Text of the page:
Electricity and has should have all VAT removed and all the other invisible tosh.

        Fund it from the growth it would kick start.

    • Bazman
      Posted April 18, 2013 at 5:40 pm | Permalink

      And Britain becoming more like Switzerland is going to fix all this nonsense? How so?

  4. Mike Stallard
    Posted April 18, 2013 at 7:17 am | Permalink

    The Debt. Racing upward.
    That means very low interest rates so the banks can support the government’s borrowing requirements.
    That means that it is not worth investing because you get little return.
    That means that the banks have nothing to give manufacturers and industrialists.
    Add on the mass of EU regulations, each one, no doubt gold plated.

    The wonder is that we are doing so well! Good for the car industry! Good for the people going into work!

  5. Ben Kelly
    Posted April 18, 2013 at 7:24 am | Permalink

    All you say above result from the markets not correcting themselves through failures of weak companies.

    Government can continue to support bubbles or it can watch while systems collapse.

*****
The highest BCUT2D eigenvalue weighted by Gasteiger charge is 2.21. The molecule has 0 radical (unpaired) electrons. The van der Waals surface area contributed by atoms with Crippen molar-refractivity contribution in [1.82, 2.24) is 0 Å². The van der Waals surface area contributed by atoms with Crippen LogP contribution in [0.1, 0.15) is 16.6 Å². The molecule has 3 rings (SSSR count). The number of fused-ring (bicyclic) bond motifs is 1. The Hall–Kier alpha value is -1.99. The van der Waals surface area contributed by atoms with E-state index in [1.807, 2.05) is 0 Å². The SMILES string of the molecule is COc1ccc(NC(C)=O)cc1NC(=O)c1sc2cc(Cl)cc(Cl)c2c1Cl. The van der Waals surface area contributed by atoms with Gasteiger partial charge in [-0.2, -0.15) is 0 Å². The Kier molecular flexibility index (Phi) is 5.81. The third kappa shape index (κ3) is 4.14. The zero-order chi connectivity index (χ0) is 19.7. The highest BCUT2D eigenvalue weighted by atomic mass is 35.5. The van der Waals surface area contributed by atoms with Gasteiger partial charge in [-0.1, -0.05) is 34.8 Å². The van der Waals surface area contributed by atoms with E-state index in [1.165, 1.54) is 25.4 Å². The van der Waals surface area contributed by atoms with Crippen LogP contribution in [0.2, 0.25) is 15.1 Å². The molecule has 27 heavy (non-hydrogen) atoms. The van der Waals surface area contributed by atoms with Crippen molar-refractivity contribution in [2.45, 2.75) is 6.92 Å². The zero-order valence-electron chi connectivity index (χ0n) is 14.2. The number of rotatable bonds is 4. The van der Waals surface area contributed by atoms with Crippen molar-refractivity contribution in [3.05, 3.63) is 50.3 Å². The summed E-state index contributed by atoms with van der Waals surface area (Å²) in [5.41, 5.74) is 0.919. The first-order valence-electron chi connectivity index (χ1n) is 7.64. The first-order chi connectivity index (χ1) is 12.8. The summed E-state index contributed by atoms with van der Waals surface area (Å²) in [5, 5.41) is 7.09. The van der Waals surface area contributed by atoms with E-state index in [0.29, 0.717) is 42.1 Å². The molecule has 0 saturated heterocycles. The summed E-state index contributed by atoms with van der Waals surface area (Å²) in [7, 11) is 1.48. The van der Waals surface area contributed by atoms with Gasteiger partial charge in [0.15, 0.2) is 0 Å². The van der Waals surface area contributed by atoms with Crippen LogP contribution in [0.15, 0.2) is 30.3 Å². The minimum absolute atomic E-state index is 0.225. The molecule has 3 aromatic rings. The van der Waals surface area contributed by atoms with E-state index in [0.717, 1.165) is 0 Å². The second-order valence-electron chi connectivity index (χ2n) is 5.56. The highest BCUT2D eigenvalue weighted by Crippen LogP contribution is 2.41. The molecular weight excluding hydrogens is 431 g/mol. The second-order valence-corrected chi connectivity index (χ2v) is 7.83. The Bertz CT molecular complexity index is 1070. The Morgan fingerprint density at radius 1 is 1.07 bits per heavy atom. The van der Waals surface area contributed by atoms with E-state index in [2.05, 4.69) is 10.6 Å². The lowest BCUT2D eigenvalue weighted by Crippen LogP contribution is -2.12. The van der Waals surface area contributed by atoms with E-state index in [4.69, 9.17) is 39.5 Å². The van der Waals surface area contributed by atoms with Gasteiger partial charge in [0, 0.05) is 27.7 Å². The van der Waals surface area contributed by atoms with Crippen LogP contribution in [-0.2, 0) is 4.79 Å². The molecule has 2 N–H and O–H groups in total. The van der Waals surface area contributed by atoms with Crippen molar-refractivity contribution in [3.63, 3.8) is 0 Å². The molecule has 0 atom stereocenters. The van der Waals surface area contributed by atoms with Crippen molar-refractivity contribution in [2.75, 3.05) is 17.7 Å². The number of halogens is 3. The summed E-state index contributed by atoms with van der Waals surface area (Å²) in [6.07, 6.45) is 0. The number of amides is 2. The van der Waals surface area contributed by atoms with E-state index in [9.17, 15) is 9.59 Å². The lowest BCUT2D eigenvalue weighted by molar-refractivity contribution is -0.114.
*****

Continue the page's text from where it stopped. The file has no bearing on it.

I am minded to believe that the man in the street with low savings and a steady job would be relatively unaffected by a reboot as long as the government sticks to its guarantee of £85K savings and only the wealthy would suffer unduly.

    I am quite comfortable to try this rather than being slowly bled dry through taxes and cost of living imcreases which make it unappealing to keep getting up in the morning and going to work so that public sector mandarins keep picking up their (frankly ridiculous) salaries, the rich are protected and those on benefits remain over provided for.

    • A different Simon
      Posted April 18, 2013 at 1:55 pm | Permalink

      “cost of living imcreases which make it unappealing to keep getting up in the morning and going to work”

      People seem to be working out that they can’t win because the game is fixed .

      If they are going to have to work till they drop they better take their foot off the gas and pace themselves .

      This must have some impact on the economy , maybe enough to show up on official figures .

      No matter how hard the status quo fights a reset with bailouts , socialising losses etc , it is surely the only way out of this mess .

    • Monty
      Posted April 18, 2013 at 4:49 pm | Permalink

      Ben:

      “I am minded to believe that the man in the street with low savings and a steady job would be relatively unaffected by a reboot as long as the government sticks to its guarantee of £85K savings and only the wealthy would suffer unduly.”